Agartala, Aug. 23: The twin gas booster compressors (GBCs) of Palatana thermal power plant near Udaipur subdivision in Gomati district of Tripura were sent to the headquarters of Bharat Heavy Electricals Ltd (Bhel) at Hyderabad by road.
ONGC’s Tripura Power Company (TPC), which launched the 726.6MW thermal power plant at Palatana at an initial estimated cost of Rs 10,000 crore, had chartered a giant Gazaraj aircraft of the Indian Air Force to transport the two GBCs to Hyderabad by air on August 20.
The Gazaraj had duly landed at Agartala airport on the August 20 morning but the pilot refused to fly the GBCs, saying the unwheeled GBCs would be difficult to load on the aircraft and would seriously damage its body.
The pilot stuck to his guns despite assurance from TPC authorities that the compressors would be loaded with utmost care. Finally, the power company had to hire two big trailers and the compressors were sent to Hyderabad by road yesterday.
No senior TPC official was available for comment. A senior ONGC technocrat associated with Palatana, N. Raju, said the trailer trucks would take at least 12 days to reach Hyderabad through non-stop driving and the same number of days to return to Agartala.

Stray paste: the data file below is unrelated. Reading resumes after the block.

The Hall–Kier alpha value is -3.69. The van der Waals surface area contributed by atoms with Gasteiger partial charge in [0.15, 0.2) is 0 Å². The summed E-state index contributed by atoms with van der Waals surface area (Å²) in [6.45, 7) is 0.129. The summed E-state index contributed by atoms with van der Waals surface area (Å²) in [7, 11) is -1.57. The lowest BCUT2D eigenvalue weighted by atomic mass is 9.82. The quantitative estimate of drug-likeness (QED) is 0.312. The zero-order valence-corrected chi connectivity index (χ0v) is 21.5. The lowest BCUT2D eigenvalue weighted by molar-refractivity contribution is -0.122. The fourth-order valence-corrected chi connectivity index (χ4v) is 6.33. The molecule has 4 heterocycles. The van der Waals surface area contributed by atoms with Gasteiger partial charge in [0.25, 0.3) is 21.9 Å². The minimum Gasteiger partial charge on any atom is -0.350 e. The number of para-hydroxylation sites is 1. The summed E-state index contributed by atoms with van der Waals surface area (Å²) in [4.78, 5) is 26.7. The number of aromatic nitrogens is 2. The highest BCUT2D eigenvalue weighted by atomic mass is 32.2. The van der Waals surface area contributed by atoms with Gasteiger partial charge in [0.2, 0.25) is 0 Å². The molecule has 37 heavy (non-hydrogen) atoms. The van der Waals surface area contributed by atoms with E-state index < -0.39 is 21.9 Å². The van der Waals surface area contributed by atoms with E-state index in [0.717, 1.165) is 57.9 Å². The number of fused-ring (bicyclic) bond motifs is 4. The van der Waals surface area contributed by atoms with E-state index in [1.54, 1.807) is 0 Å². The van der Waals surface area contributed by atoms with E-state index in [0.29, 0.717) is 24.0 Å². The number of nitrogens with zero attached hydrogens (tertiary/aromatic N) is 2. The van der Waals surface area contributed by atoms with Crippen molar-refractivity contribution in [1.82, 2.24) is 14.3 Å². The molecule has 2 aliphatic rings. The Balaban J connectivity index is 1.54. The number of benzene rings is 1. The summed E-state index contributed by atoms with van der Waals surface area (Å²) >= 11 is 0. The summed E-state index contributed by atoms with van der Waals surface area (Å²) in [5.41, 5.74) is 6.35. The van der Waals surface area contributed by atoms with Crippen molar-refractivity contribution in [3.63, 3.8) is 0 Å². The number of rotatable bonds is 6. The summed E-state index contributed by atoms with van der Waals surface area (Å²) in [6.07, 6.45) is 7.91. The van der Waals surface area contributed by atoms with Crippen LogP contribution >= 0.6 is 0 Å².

“The Bhel authority has promised to repair the GBCs on a priority basis and we are hoping that they will return soon after repair to resume production,” said Raju.
Earlier, TPC authorities had brought a number of engineers from Bhel and other power companies to look into the compressors but they could not repair them. The gas booster compressors have suffered serious damage because of invasion of large quantities of mud and slush along with natural gas supplied to them for power generation.
The failure of the 363.3MW first unit of Palatana to take off has cast a pall of gloom not only on TPC and Tripura but also on power prospects of notheastern states, including Assam.
After the project had been finalised, the TPC authority in consultation with the Union power ministry had finalised power sharing arrangements, allotting 240MW to Assam, 196MW to host state Tripura, 79MW to Meghalaya and the remaining to be shared by Manipur, Nagaland , Mizoram and Arunachal Pradesh.
But the failure of the project so far has made the issue of power-sharing a bleak prospect.
Sources in TPC said the first unit of Palatana had developed problems even during the trial stage before formal inauguration on June 21 by President Pranab Mukherjee.
It was with a Herculean effort that engineers based here and brought from outside had managed to set the faulty project partially right and upon inauguration the first unit could generate only 71MW for a few hours before collapsing.
TPC sources said they were hopeful that Bhel would repair the compressors and power generation would resume in Palatana.